100% Gaussian and 100% Lorentzian
Examples of 100% Gaussian and 100% Lorentzian peak-shapes used to Peak-fit O (1s) signal
Lorentzian (from Wikipedia)
A Lorentzian peak shape function can be represented as
where L signifies a Lorentzian function standardized, for spectroscopic purposes, to a maximum value of 1;[note 1] is a subsidiary variable defined as
where p0 is the position of the maximum (corresponding to the transition energy E), p is a position, and w is the full width at half maximum(FWHM), the width of the curve when the intensity is half the maximum intensity (this occurs at the points p = p0±w/2). The unit of p0, p and w is typically wavenumber or frequency. The variable x is dimensionless and is zero at p=p0.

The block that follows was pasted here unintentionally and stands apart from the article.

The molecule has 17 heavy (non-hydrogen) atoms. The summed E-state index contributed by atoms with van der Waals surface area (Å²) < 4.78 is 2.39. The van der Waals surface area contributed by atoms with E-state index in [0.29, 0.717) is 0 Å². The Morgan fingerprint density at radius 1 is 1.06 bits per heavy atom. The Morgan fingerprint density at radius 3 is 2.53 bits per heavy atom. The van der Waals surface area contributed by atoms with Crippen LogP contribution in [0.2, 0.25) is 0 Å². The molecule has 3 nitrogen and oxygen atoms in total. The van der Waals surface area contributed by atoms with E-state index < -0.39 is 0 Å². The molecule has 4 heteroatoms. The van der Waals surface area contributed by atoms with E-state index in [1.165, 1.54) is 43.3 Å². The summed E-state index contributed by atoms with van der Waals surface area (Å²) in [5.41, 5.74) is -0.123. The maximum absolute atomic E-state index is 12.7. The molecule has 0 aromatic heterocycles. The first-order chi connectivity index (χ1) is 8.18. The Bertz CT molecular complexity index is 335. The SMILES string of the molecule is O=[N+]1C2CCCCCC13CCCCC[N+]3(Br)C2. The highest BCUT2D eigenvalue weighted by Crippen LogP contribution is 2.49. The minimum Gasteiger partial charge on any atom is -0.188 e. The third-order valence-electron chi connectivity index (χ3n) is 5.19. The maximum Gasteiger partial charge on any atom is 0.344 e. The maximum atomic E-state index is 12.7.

Gaussian (from Wikipedia)
The Gaussian peak shape has the standardized form,
The subsidiary variable, x, is defined in the same way as for a Lorentzian shape. Both this function and the Lorentzian have a maximum value of 1 at x = 0 and a value of 1/2 at x=±1.
Voigt (from Wikipedia)
The third peak shape that has a theoretical basis is the Voigt function, a convolution of a Gaussian and a Lorentzian,
where σ and γ are half-widths. The computation of a Voigt function and its derivatives are more complicated than a Gaussian or Lorentzian.